Look at Log and Capture in Final Cut Pro 1-7: totally focused on reel, scene, shot, take and some notes. (You could add Markers here too, but I think few did.)  Even Log and Transfer kept the metaphors, probably out of necessity.

Keyword Ranges serve both the purpose of organization – in a bin-like manner – but also serve as soft subclips, so it turns out they’re equally flexible for narrative’s scene, shot, take metadata as Sam Mestman clearly shows in this LACPUG demonstration. Keyword Ranges are equally suited, and it seems to me more focused on, flexibility. Log what it is that you need to log, and I find that much more valuable for non-scripted: reality or documentary.

Now, Keyword Ranges are what inspired Lumberjack, which in essence records ranges of time during the shoot with keywords attached to the time ranges. Just what’s needed for non-scripted documentary and reality footage and a perfect match for Final Cut Pro X’s metaphors.

What has become obvious is that we’re finding very hard to find a way to create as good an experience for Final Cut Pro 7 users as we have now (in beta) for Final Cut Pro X.

It’s very hard to put a super-flexible approach like Keyword Ranges, into the fairly rigid structures of the past. Perhaps the solution is to just drink the new wine, and not try and put it in any wineskins!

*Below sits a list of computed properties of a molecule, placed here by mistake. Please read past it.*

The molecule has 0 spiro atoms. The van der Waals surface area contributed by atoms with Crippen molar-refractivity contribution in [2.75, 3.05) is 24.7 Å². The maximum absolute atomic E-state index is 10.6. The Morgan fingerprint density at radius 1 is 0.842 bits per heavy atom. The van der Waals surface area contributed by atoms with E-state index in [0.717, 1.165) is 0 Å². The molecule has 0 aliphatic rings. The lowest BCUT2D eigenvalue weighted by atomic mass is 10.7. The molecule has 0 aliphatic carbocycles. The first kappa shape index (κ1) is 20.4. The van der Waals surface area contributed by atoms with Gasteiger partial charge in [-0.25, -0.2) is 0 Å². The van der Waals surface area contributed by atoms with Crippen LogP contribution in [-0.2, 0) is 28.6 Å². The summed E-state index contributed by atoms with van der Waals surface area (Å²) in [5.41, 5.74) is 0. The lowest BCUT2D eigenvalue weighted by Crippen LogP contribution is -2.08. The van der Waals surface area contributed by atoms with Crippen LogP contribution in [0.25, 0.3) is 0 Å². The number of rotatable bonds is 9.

4 replies on “The problem of “new wine””

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  1. That would be my only concern with investing too much effort in this problem- reasonably how much longer would you expect users to continue to work in 7? If it’s “X” percent this year, is it a quarter less next year? Half…? Regardless of what platform Legacy users decide to move to, it’s going to be an ever-shrinking number from this point forward. It could be a slow slide, with 2-3 more years of useful return on your investment. Or FPC7 usage could drop off a cliff.

    Not to cut you out of a potential source of revenue; but if anything, let’s hope that upcoming FCPX updates minimize the reasons people are still back peddling to 7.

  2. Actually Xto7 sales are growing, although to be honest we do not know why. It’s definitely not a “running away from FCP X” issue (which is what we expected and expected a one year life for the product). We think it’s because it’s one great way to integrate FCP X with the rest of the Adobe Suite, but we really don’t know.

    Like I said, it’s not back peddlers who are buying Xto7, but people who want to integrate more than one NLE in their workflow, or who want to integrate with After Effects, Encore or Audition but are much happier with FCP X than Premiere Pro.

    1. Philip,
      I have both, 7toX and Xto7. I bought Xto7 for the following reasons:

      – As a workaround just in case I needed to go back to 7 in my earlier FCPX projects.
      – As an adfortable all in one way to export EDL and OMF via FCP7.

      So, as long as people are going to FCPX, I guess Xto7 sales will continue to grow.

  3. Honestly, I still need to take X sequences into 7 because there are finishing houses that require us to deliver auto duck avid compatible (picture) aaf’s. (audio OMF ‘s too sometimes, but not often anymore as X2Pro works great). If someone came up with something that could get X sequence info into an Avid timeline there’d be no need for 7 at all.

    That said, being able to move back and forth between X and Pr/7/MC (more) easily would be a very good thing.